Science lab

Pelagic Fisheries

Tunas, billfish, and sharks are among the world's most sought-after fish — yet large parts of their life histories remain unknown.

For some of these highly migratory species, even simple attributes such as longevity, reproduction, and stock structure remain elusive — due in part to their size and ability to cross entire oceans and political boundaries. The Pelagic Fisheries Lab, led by University of Maine professor Dr. Walt Golet, provides the biological information needed to improve stock status estimates, set appropriate quotas, ensure long-term sustainability, and preserve commercial and recreational fishing opportunities for these species.

We aim to:

  • Fill in life history knowledge gaps for highly migratory species such as tunas and billfish (including swordfish).
  • Collaborate with fishermen and researchers, domestically and internationally, to improve biological understanding and management practices, and to reduce stock assessment uncertainties.
  • Use innovative, rigorous, hands-on scientific methods to develop more accurate stock assessments and put fishery managers in a position to succeed.

Pelagic Fisheries Lab Team

Our Methods

Our international collaborations and advanced analysis techniques improve the management of valuable and elusive species.

Our work includes biological sampling and tissue dissections; analytical and statistical techniques to determine age and stock structure, reproductive state, and age of maturity; and genetic and stable isotope work that reveals foraging ecology, energetic condition, and stock structure. We use electronic and conventional tags to track migration pathways and stock mixing. We focus on commercial tunas (albacore, yellowfin, bigeye, skipjack, bluefin), billfishes (blue, white, and round-scale spearfish, broadbill swordfish), and several species of sharks. Long-standing partnerships with fishermen (recreational and commercial) and commercial dealers who provide us with the biological material needed to understand the life histories of these fishes makes our research possible. Dr. Golet works closely with research partners across the Atlantic basin like the Southeast Fisheries Science Center, the Department of Fisheries and Oceans (Canada), AZTI, and the Spanish Institute of Oceanography. He also serves as an academic member of NOAA's Highly Migratory Species Advisory Panel and as the vice-chair on the ICCAT Advisory Committee where he advises on domestic and international research, assessment, and management.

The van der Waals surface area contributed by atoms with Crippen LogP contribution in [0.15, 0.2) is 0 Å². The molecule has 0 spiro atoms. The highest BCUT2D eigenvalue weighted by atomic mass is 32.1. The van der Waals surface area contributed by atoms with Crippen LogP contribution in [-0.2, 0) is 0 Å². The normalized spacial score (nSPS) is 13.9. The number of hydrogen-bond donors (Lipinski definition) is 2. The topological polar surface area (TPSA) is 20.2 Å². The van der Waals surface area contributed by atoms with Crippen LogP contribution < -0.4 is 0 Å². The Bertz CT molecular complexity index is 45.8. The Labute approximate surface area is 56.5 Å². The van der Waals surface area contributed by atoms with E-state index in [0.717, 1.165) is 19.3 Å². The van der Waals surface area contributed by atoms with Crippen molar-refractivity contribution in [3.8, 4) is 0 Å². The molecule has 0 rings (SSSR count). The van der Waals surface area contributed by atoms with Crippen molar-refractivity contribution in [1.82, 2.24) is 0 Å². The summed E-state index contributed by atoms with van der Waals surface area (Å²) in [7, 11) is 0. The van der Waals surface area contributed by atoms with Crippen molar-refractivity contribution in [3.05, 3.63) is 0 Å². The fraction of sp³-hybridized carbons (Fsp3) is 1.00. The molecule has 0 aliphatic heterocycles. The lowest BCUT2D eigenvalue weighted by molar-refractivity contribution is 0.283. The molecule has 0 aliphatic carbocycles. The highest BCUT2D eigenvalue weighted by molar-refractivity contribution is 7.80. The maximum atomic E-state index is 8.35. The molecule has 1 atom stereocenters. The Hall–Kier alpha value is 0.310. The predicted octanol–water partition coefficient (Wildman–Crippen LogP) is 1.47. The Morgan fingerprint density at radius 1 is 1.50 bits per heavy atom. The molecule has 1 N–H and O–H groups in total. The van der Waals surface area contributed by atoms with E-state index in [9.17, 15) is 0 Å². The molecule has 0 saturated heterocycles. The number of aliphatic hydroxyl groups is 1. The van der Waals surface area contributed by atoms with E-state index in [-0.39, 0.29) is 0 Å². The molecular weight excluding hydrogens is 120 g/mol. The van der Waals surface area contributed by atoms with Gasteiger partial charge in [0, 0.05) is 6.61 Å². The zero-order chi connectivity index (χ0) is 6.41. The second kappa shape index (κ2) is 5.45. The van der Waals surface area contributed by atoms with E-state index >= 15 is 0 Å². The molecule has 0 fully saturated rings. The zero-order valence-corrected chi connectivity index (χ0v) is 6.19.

• Field sampling
  • Migration tracking
  • Genetic analyses
  • Trans-boundary research collaboration

Research Lab Projects

Strategic Partnership with the University of Maine

As part of our ongoing partnership, the University of Maine has two School of Marine Sciences faculty based at the Gulf of Maine Research Institute. This partnership allows Associate professor Dr. Walt Golet, along with his lab’s staff and students, to take advantage of our fisheries research facility and Portland’s importance as a fishing port.

Dr. Walt Golet studies the populations and life histories of fish. Of all the fish he studies, bluefin tuna are one of his favorites. Their large size and unique physiology (these fish are warm-blooded!) are part of what make them so interesting, but on top of that, bluefin tuna also have a relatively mysterious life history. It’s these mysteries that drive Dr. Golet’s fascination.

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